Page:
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NUMBER-ONE FRIENDS

New York Times, Sunday, August 10, 2014

Author:
Elizabeth C. Gorski
Editor:
Will Shortz
TotalDebutLatestCollabs
2197/31/19952/23/20160
SunMonTueWedThuFriSat
6716363439243
ScrabbleRebusCirclePangram
1.5430225
Elizabeth C. Gorski
Bo

This puzzle:

Rows: 21, Columns: 21 Words: 139, Blocks: 81 Missing: {JQ} Grid has mirror symmetry. This is puzzle # 213 for Ms. Gorski. NYT links: Across Lite PDF
Elizabeth C. Gorski notes:
Josh Billings said: 'A dog is the only thing on earth that loves you more than you love yourself.' These dog days of summer call for a Sunday puzzle whose bark is bigger than its bite. ... read more

Josh Billings said: "A dog is the only thing on earth that loves you more than you love yourself."

These dog days of summer call for a Sunday puzzle whose bark is bigger than its bite. A not-so-hard theme and fill seem appropriate for a sultry summer solve. The inspiration? The Obama family pooches — Bo and Sunny, our current, very cute, White House dogs.

I imagine that the pressures of the Presidency, along with the loneliness of the office, are eased by the presence of an unconditionally-loving pet. Over the years, our First Dogs have achieved sufficient fame to warrant a puzzle of their own.

As I constructed the grid, the primary design challenge was to surround the central doggy face with enough white space to make the face smile back at you.

Dog owners, I hope you'll work this puzzle with your pooch at your side, with extra ORTS on hand. Thank you for solving!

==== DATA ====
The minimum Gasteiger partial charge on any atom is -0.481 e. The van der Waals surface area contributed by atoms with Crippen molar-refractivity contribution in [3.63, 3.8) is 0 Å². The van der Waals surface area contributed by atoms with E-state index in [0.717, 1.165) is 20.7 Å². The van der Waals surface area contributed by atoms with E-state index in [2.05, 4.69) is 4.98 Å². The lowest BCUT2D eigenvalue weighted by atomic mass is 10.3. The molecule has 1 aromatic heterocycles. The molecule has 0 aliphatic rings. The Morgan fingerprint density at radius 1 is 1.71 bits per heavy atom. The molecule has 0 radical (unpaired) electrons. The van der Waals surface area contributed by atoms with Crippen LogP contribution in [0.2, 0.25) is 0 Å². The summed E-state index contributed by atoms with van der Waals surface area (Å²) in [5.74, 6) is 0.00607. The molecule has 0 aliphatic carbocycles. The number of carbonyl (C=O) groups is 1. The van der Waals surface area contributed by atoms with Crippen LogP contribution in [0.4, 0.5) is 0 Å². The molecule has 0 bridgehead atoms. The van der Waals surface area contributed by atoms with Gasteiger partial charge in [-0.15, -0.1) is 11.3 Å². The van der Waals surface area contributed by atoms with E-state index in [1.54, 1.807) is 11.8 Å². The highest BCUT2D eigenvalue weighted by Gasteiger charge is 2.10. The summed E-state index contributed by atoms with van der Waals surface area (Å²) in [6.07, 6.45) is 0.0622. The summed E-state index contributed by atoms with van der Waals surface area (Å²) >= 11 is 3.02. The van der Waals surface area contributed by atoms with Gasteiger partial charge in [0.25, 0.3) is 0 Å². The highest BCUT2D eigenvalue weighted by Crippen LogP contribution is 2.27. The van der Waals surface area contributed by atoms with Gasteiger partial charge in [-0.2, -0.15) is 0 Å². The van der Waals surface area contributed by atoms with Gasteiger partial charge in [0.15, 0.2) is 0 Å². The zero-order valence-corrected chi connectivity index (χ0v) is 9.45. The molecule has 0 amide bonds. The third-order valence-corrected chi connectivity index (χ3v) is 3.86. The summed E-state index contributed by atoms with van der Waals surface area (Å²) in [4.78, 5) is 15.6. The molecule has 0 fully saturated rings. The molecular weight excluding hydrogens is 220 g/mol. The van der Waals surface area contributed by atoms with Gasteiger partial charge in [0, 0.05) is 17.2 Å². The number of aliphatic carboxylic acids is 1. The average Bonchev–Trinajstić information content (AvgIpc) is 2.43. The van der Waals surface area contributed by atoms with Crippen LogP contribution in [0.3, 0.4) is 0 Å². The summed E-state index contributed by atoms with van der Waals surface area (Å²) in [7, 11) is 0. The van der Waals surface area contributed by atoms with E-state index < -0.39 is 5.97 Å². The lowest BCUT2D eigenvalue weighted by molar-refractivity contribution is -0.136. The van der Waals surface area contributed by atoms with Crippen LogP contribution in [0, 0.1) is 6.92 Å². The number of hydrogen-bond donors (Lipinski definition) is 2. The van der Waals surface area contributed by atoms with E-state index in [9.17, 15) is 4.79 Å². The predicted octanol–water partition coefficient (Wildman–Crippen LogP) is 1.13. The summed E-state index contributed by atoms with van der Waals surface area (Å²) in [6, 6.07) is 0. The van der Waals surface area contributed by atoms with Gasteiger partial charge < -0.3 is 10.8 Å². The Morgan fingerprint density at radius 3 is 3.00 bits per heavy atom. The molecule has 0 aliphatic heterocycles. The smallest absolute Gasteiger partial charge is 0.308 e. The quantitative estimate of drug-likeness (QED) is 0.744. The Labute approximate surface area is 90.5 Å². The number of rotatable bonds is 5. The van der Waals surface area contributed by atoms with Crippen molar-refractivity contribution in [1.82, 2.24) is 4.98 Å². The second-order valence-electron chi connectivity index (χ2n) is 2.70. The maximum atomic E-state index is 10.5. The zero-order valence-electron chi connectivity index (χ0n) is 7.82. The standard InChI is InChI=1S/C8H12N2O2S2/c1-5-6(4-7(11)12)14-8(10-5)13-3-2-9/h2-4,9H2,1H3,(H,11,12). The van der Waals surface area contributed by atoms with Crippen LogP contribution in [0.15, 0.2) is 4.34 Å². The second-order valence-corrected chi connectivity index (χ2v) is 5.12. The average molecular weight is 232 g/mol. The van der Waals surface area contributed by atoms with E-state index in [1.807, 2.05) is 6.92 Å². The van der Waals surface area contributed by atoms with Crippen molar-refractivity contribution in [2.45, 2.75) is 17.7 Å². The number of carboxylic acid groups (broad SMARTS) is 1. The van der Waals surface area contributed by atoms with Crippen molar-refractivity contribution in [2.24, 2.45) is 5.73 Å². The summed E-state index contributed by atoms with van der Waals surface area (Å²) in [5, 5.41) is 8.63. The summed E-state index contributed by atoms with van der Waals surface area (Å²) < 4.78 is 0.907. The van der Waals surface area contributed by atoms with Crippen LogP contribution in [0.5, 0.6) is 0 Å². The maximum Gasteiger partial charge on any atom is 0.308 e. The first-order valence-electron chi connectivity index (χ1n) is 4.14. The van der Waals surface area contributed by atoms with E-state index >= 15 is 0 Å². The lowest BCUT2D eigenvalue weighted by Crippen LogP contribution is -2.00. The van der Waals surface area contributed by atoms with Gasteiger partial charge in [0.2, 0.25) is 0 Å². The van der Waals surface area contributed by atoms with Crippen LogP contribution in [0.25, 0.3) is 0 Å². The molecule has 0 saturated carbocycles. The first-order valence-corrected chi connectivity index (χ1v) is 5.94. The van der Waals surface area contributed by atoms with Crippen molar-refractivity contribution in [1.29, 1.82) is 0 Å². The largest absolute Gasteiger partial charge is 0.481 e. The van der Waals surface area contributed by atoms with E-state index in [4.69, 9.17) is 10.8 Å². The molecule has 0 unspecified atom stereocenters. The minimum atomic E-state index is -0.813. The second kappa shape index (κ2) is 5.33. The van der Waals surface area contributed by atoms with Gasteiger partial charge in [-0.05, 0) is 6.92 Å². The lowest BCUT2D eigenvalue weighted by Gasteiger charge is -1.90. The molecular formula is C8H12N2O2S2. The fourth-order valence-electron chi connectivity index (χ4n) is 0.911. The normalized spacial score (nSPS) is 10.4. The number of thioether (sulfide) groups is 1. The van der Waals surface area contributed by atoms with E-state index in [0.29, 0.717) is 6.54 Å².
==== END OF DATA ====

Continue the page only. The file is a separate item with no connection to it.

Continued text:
Will Shortz notes:
An earlier version of this puzzle had the answer CHECKERS MATCH at 24A, clued as ''Jumping' competition [the Nixons]'. One of the puzzle testers, though, Frank Longo, pointed out that the ... read more

An earlier version of this puzzle had the answer CHECKERS MATCH at 24A, clued as "'Jumping' competition [the Nixons]". One of the puzzle testers, though, Frank Longo, pointed out that the Nixons' dog Checkers died in 1964, five years before Nixon took office, so Checkers was never a WHITE HOUSE DOG (62A). That was a great catch, preventing an error from getting into print. On top of that, Frank reworked the upper-middle portion of the grid with the new theme entry HER EXCELLENCY. Thank god for Frank!

Jeff Chen notes:
More grid art! Liz usually employs circled letters to form visual elements (check out how many on that page are hers!), but today she uses those black squares as her paintbrush. I ... read more

More grid art! Liz usually employs circled letters to form visual elements (check out how many on that page are hers!), but today she uses those black squares as her paintbrush. I generally prefer this approach, as black squares are such a strong visual element that they often overwhelm any other effects. And what an effect today — as a pet lover, I couldn't help falling for that cute dog in the center and its ears standing straight up. Dogs